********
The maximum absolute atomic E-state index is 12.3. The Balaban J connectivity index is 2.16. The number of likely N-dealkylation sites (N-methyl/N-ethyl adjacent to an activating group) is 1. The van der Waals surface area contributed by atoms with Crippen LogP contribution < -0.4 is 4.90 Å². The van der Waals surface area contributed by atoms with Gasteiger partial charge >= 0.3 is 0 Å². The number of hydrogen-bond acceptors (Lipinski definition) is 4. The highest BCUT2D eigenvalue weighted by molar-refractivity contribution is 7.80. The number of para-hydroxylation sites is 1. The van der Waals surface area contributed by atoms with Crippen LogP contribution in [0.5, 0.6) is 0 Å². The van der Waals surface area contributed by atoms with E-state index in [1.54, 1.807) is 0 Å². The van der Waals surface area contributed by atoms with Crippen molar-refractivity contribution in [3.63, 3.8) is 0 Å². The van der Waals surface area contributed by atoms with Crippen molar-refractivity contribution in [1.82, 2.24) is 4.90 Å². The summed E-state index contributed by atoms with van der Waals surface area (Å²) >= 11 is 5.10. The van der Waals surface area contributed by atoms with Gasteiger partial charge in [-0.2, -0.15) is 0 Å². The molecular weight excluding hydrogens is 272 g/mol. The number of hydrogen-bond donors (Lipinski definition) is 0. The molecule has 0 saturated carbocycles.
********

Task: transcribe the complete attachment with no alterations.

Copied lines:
The maximum absolute atomic E-state index is 12.3. The Balaban J connectivity index is 2.16. The number of likely N-dealkylation sites (N-methyl/N-ethyl adjacent to an activating group) is 1. The van der Waals surface area contributed by atoms with Crippen LogP contribution < -0.4 is 4.90 Å². The van der Waals surface area contributed by atoms with Gasteiger partial charge >= 0.3 is 0 Å². The number of hydrogen-bond acceptors (Lipinski definition) is 4. The highest BCUT2D eigenvalue weighted by molar-refractivity contribution is 7.80. The number of para-hydroxylation sites is 1. The van der Waals surface area contributed by atoms with Crippen LogP contribution in [0.5, 0.6) is 0 Å². The van der Waals surface area contributed by atoms with E-state index in [1.54, 1.807) is 0 Å². The van der Waals surface area contributed by atoms with Crippen molar-refractivity contribution in [3.63, 3.8) is 0 Å². The van der Waals surface area contributed by atoms with Crippen molar-refractivity contribution in [1.82, 2.24) is 4.90 Å². The summed E-state index contributed by atoms with van der Waals surface area (Å²) >= 11 is 5.10. The van der Waals surface area contributed by atoms with Gasteiger partial charge in [-0.2, -0.15) is 0 Å². The molecular weight excluding hydrogens is 272 g/mol. The number of hydrogen-bond donors (Lipinski definition) is 0. The molecule has 0 saturated carbocycles.